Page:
The Olivier Rebbot Award


Best photographic news reporting from abroad in any medium

AWARD YEAR: 2016

AWARD NAME: The Olivier Rebbot Award

AWARD RECIPIENT: Daniel Berehulak

AWARD RECIPIENT AFFILIATION: The New York Times

AWARD HONORED WORK: “They Are Slaughtering Us Like Animals”

Daniel Berehulak’s riveting photographs captured, intimately and in depth, the lives and deaths of those affected by the Philippine drug war. It was visual story telling at its best: images that one judge described as a “journey through hell.” The work also brought wide attention to a story that had been largely overlooked.


Officers from SOCO, the scene of the crime unit, gather evidence of the killing of Michael Araja, 29, in Manila, Philippines in October. His is one of some 3,500 unsolved homicides in the Philippines since President Rodrigo Duterte took office June 30 and started his brutal crackdown on drug users and pushers. More than 2,000 people were slain in official police operations alone from July through November; many more were felled at the hands of vigilantes. Araja was one of several people gunned down outside a "sari-sari," as Filipinos call the kiosks that sell staples on the street. Photo: Daniel Berehulak

The bodies of Frederick Mafe, 48, and Arjay Lumbago, 23, lay sprawled on the street as SOCO officers gather evidence in Manila, Philippines in October. Mafe and Lumbago were riding together on a motorbike when killed by another pair of men on a motorbike, a common modus operandi known as a "riding in tandem" killing. Photo: Daniel Berehulak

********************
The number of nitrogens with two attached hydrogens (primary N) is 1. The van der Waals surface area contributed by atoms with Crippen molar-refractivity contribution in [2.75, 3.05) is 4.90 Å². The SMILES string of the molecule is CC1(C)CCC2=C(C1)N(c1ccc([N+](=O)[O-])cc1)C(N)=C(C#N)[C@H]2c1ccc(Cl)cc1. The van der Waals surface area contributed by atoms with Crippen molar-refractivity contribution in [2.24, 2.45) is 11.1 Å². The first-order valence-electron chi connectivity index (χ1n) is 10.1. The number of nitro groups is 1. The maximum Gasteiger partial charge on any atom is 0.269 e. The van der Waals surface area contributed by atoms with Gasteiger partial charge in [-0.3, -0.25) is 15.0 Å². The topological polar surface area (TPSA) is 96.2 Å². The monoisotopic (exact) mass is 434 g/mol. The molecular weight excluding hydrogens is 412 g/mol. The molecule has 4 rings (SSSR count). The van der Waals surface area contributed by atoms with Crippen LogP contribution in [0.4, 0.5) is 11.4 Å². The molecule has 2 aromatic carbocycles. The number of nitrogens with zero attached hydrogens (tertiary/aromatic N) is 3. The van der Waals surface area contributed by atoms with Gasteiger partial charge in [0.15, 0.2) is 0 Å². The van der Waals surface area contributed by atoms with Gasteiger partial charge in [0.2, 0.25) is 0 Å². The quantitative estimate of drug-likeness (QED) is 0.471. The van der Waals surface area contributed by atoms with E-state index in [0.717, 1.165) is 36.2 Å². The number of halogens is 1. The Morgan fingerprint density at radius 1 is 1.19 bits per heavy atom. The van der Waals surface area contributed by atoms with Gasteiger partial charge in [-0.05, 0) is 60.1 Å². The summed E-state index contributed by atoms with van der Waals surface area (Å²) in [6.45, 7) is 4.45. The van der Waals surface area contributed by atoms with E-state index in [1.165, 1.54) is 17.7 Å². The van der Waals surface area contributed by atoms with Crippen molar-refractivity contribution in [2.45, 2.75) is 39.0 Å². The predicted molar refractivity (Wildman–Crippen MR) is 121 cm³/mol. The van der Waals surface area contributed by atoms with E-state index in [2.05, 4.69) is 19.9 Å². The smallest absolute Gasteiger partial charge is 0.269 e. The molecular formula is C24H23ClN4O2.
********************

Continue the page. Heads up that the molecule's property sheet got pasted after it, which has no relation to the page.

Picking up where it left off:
Officers from SOCO investigate inside an alley in Manila, Philippines where two unidentified gunmen riding motorbikes killed Romeo Joel Torres Fontanilla, 37, in October. Since President Rodrigo Duterte took office June 30 and started his brutal crackdown on drug users and pushers, killings have taken place just about everywhere — on the sidewalk, on train tracks, in front of a girls' school, outside 7-Eleven stores and a McDonald's, across bedroom mattresses and living-room sofas. Photo: Daniel Berehulak

Jimji, 6, cries "Papa!" in anguish as she and other relatives await the start of the funeral for her father, Jimboy Bolasa, 25, in Manila, Philippines in October. His body, showing signs of torture along with gunshot wounds, was found under a bridge. The police said he was a drug dealer, but the family said Bolasa had surrendered himself through Duterte's program to avoid a violent death. Photo: Daniel Berehulak

Inmates watch as other drug suspects are processed in a local police station in Manila, Philippines in October. The police say more than 35,600 people were arrested between July and November in antidrug operations the government calls Project Tokhang. The name is derived from a phrase meaning "knock and plead" in Cebuano, the president's first language. Photo: Daniel Berehulak